Heroin is one of the most addictive drugs in the world. This powerful illicit opioid causes people to feel euphoric while reducing pain. However, these feelings are quickly overshadowed by the detrimental effects of heroin on the body. Infection, addiction, and long-term health problems are all common among people struggling to stop using the drug.
At BlueCrest Recovery, our heroin addiction treatment program is designed to help individuals break away from the cycle of addiction. Our team of experienced professionals provides personalized care that meets the individual needs of each client. We offer a variety of evidence-based therapies that are applied to a 12-step model of healing. Learn more about the effects of heroin on the body and get started on the road to recovery by calling 888.292.9652.
Short-Term Effects of Heroin Use
Using heroin often causes many people to feel relaxed and euphoric, but these feelings can quickly darken as they come down from the high. The short-term effects of heroin include the following:
- Cycling between being awake and asleep
- Having a fuzzy brain
- Vomiting and upset stomach
- Heavy feeling in the arms and legs
- Flushed and warm skin
- Dry mouth
Prolonged use of the opioid can lead to more serious health issues, such as an increased risk of HIV and other diseases spread through needles. It can also lead to overdose, which is often fatal if not treated immediately.
Long-Term Effects of Heroin Addiction
Chronic heroin use leads to several health complications, including the following:
- Sexual dysfunction
- Irregular menstrual periods
- Mental disorders
- Damage and perforation to nasal tissue when snorted
- Collapsed or scarred veins, abscesses, and infections when injected
- Heart valve and blood vessel bacterial infections
Drug manufacturers put additives in heroin, so street heroin is not actually pure heroin. When this is the case, these additives increase the negative effects of heroin use. For example, additives cannot always be easily absorbed by the body, so they cause clogs in the body’s blood vessels that lead to the brain, kidneys, liver, or lungs. The result may be an infection, but it could also mean the cells die and leave dead patches throughout the organs. A person’s immune system may also respond to these additives by causing arthritis or rheumatologic issues.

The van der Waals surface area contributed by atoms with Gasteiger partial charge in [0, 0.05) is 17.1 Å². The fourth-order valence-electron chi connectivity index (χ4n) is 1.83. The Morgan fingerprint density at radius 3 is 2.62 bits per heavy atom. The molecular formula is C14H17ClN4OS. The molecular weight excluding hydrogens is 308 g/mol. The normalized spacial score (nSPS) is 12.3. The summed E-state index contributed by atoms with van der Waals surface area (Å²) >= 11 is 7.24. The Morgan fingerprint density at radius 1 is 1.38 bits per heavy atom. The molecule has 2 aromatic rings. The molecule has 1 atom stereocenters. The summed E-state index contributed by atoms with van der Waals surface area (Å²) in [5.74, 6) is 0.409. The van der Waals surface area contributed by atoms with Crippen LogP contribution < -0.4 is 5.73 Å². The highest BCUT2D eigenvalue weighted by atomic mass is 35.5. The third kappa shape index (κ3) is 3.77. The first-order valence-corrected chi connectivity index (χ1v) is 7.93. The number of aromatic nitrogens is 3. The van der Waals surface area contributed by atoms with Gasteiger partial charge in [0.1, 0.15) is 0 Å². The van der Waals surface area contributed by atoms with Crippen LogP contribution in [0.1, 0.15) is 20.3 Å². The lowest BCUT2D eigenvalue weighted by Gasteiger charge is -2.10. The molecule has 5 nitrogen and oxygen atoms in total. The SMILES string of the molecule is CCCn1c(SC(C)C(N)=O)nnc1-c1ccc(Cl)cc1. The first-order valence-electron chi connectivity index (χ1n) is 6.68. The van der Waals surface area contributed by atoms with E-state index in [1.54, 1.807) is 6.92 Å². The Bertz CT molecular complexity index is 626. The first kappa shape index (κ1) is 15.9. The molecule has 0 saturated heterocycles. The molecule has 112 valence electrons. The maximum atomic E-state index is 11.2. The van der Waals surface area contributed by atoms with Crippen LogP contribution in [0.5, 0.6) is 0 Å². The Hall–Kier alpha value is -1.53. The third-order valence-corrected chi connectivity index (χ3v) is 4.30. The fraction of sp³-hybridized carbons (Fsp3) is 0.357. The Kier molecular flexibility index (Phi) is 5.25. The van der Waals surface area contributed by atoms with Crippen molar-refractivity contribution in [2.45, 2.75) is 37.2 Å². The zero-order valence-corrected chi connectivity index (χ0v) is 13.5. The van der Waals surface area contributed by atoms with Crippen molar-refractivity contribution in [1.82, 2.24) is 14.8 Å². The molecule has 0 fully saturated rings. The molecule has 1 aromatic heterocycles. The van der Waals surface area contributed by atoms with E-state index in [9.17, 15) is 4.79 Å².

If someone shares drugs and needles with other users, serious consequences can erupt. When heroin use is experienced in this way, it leads to infections of HIV, hepatitis B, hepatitis C, and many others. They can transfer these illnesses to their sexual partners and their unborn babies.
Why Is Heroin so Addictive?
People who are addicted to heroin become physically and psychologically dependent on the drug. Before dependence is established, the body develops a tolerance for the drug because it expects the person to continue to use the drug.
Trying to stop using heroin will result in withdrawal symptoms. As the brain and body become dependent on the drug, chemical and behavioral changes occur, causing a person to become unable to function normally. Often, these withdrawal symptoms are so severe that they will relapse due to discomfort and anxiety.
Heroin Withdrawal Symptoms
Heroin withdrawal symptoms include the following:
- Uncontrollable leg movements
- Cold flashes
- Trouble sleeping
- Muscle pain
- Bone pain
Withdrawal symptoms are one of the hallmark signs of addiction. If you recognize the signs of heroin withdrawal in someone you love, it’s important to help them find professional support to overcome their addiction, so they don’t relapse and potentially overdose.
Recognizing a Heroin Overdose
Overdose never occurs as it does in the movies. It may take several hours for someone to overdose on heroin. The person may also slur their words, stumble while trying to walk, and become extremely annoyed that a loved one is asking questions about their behavior.
The most common symptoms of a heroin overdose include the following:
- Nausea or vomiting
- Low blood pressure
- A weak pulse
- Tongue discoloration
- Extremely constricted pupils
- Chest pains
- Stomach cramps
- Fingertips and lips that have a blue tint
- Pale skin
- Gasping or shallow breathing
- The inability to interact verbally or physically
- Falling asleep while in a standing position
- A nodding head if the person is in a sitting position
If you recognize the signs of a heroin overdose, getting emergency help is vital. Call 911 immediately. If you are trained to administer naloxone (Narcan), an opioid overdose medication, complete the steps but still call emergency services. Sometimes, people experiencing an overdose need multiple doses to reverse the effects.
Heroin Addiction Treatment at BlueCrest Recovery
Heroin addiction is a serious and life-threatening issue that requires professional help. At BlueCrest Recovery, our team of experienced professionals provides personalized care to meet the individual needs of each client struggling with heroin addiction.